Why I Do What I Do...

Martin Explains His Motivation and Purpose

The morning after climbing Mt. Fuji in a snowstorm,
ready for the long ride to Tokyo, November, 1985

There have been three primary motivations for my research and travels to the world's sacred sites. One motivation has been to gather evidence showing that pre-industrial cultures throughout the world recognized the Earth to be a sacred being worthy of deep respect and gentle treatment. Studying the development of sanctity at sacred sites, it is clear that many ancient peoples had a reverential relationship with the living earth. If such a relationship can be reawakened and encouraged in our own culture, we will be better able to address the crisis of worldwide ecological degradation. Many people, after viewing this website, report a deepening of their connection to and concern for the Earth. From such deepening arises a commitment to personal behaviors and larger social actions which make positive contributions to life. This website is therefore a powerful tool for assisting the emergence of global ecological consciousness.

With llama at Machu Picchu, Peru, November, 1983

A second motivation has been to photographically document the world's great sacred architecture before it is forever lost to the ravages of modernization and industrial pollution. Sacred architecture represents the greatest concentration and the most sublime examples of humanity's artistic expression. Due to their outdoor locations, however, these great art pieces do not receive the protection which paintings and sculpture receive in environmentally-controlled museums. It is my hope, through this website and my writings, to stimulate an increased public awareness of both the value and fragility of these wondrous works of art.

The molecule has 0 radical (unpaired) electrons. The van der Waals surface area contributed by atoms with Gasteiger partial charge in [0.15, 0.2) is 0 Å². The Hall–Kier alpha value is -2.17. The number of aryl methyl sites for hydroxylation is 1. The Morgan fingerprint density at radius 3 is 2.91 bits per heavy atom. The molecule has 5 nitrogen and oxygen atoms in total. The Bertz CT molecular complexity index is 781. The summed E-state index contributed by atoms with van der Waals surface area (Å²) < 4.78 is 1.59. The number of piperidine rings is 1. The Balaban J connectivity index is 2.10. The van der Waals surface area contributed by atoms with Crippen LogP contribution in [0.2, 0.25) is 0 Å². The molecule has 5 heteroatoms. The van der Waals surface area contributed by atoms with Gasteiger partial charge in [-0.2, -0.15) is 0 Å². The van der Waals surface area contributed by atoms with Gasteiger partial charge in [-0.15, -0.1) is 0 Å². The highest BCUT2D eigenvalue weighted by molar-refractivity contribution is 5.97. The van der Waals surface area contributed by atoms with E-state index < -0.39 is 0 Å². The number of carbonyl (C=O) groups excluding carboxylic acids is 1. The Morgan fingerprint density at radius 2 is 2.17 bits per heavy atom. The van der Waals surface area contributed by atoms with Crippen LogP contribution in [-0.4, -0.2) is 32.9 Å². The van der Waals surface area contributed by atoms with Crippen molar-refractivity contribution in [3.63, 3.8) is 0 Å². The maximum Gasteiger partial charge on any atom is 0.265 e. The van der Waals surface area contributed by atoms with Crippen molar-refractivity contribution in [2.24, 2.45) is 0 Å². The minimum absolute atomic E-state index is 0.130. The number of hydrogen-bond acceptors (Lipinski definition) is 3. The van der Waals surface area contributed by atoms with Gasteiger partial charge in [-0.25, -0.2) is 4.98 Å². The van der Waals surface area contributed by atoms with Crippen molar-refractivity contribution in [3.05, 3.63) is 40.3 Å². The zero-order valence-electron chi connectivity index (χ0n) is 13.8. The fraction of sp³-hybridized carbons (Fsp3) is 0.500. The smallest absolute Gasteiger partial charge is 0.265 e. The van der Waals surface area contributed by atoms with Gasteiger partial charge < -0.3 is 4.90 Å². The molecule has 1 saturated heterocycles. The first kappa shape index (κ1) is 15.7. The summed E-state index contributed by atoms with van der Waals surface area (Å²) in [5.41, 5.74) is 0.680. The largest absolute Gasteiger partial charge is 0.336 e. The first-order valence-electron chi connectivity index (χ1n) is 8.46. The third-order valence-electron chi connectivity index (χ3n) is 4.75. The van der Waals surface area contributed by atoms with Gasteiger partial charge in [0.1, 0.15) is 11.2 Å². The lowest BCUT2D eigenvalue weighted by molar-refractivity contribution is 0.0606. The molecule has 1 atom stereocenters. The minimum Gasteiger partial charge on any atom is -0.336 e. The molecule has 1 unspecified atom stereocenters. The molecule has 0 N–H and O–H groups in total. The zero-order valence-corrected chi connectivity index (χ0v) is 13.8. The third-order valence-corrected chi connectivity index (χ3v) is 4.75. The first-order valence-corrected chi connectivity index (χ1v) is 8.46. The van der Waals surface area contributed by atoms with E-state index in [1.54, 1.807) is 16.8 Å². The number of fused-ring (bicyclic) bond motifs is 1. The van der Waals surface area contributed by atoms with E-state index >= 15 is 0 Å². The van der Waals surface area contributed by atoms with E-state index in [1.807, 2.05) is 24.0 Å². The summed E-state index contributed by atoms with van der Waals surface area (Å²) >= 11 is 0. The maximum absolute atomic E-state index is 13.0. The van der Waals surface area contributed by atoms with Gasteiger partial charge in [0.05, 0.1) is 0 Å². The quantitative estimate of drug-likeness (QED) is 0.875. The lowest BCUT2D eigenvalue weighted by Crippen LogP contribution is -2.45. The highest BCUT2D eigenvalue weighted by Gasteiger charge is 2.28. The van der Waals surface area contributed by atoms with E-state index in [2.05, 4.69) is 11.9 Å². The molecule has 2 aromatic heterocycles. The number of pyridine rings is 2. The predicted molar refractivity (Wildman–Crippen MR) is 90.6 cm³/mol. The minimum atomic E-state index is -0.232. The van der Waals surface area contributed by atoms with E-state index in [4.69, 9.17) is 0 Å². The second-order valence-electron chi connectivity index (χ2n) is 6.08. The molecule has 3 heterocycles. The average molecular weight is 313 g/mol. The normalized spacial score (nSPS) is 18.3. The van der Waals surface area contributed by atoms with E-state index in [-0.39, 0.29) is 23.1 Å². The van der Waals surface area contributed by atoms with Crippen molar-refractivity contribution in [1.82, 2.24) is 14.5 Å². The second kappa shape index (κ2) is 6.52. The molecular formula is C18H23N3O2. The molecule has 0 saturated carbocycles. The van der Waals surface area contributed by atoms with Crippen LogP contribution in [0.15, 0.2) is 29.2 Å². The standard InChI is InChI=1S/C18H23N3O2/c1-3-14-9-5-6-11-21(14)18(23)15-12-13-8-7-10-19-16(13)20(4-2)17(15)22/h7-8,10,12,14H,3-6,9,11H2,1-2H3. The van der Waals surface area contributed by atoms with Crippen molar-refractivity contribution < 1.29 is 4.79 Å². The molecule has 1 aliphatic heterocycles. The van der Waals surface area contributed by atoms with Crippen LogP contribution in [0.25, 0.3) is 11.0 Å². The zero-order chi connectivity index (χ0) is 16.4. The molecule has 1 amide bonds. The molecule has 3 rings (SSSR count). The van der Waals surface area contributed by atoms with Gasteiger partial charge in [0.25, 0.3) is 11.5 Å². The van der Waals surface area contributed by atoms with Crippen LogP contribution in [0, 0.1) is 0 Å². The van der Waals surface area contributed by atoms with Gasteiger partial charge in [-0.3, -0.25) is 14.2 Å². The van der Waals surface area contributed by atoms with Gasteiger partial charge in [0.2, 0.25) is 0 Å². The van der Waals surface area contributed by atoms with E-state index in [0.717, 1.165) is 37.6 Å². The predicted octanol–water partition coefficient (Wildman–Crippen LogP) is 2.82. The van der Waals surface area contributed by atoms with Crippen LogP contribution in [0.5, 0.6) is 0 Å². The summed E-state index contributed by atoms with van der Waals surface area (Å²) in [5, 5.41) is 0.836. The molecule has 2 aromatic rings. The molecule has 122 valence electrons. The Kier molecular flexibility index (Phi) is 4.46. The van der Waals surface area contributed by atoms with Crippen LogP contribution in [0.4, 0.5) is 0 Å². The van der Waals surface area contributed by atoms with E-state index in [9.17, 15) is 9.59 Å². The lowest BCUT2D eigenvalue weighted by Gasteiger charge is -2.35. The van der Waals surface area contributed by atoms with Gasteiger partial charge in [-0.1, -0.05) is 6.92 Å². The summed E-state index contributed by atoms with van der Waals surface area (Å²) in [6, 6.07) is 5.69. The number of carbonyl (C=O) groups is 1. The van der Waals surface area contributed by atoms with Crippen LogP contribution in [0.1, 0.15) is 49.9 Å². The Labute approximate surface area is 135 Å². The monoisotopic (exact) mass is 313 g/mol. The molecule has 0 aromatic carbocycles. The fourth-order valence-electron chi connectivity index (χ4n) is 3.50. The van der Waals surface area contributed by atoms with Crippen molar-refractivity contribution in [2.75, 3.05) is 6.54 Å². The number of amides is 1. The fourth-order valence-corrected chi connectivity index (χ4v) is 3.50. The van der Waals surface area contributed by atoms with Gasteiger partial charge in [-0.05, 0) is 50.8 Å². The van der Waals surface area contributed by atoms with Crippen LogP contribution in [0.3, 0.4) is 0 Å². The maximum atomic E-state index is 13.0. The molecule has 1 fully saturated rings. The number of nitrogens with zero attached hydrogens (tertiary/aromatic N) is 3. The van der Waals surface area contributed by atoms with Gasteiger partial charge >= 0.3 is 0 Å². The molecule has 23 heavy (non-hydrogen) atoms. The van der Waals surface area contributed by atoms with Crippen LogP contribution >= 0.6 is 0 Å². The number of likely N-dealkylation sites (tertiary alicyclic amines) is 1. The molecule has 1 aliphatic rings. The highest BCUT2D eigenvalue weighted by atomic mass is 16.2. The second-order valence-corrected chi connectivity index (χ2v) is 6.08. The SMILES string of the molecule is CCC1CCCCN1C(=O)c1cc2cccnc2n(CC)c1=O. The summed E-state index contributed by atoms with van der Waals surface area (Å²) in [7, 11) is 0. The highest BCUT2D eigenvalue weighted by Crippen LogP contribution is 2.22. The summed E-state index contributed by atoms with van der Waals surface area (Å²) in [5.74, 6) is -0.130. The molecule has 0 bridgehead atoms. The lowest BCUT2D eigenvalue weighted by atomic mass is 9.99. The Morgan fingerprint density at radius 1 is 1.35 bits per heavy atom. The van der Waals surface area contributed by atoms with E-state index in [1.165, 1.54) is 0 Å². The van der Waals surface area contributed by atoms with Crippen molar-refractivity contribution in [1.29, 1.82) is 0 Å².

With Olmec stone sculpture, Villahermosa, Mexico, February, 1988

A third motivation has been to study the miraculous phenomena frequently reported at sacred sites. A growing body of evidence indicates that there is indeed a density of holiness that saturates the locality of the pilgrimage places and that this holiness, or field of energy, contributes to a wide variety of beneficial human experiences. The living earth has much to teach us human beings and the ancient sacred sites are classrooms where this instruction is abundantly given.

Cycling through Europe; at Lanyon Quoit, Cornwall, October 1986

martin elephant
Riding stone elephant, Angkor, Cambodia, February, 1994

Martin India V
‚ÄčAt Ganja shop, Kerala, India, December, 1988

With sacred tree, Mt. Parasanath, India, January, 1989

Age 12, self-portrait in mirror with first Rolleicord camera, New Delhi, India, 1966

In Magic Bus before year-long drive from Arizona to Argentina, 1998

Getting ready for another long journey in South America, 2014

With megalithic statue, Bada Valley, Sulawesi Island, Indonesia, March, 2017

martin todd 2017 03
In Red Rocks of Sedona, Arizona, 2017

Martin Slovakia 2018
Serbia, 2018

Hungry dogs at bus stop in Ladakh, India, 2019
Looking from bus window at hungry dogs, Ladakh, India, 2019

Martin with close friend and great scholar of Hinduism Rana Singh, Varanasi, India, 2019
Martin with close friend and great scholar of Hinduism Rana Singh, Varanasi, India, 2019

Martin at the Shrine of Ezekiel Al Kifl
Martin at the shrine of Ezekiel, Al Kifl, Iraq, September 2021

martin with graham hancock
Martin with Graham and Santha Hancock, Bath, England, May 2022

Martin at Yazidi Temple
Martin at Yazidi Temple, Kurdistan, Iraq, 2023

Listen to Martin's recent Science & Nonduality interview:

An Interview with Aparna Sridhar: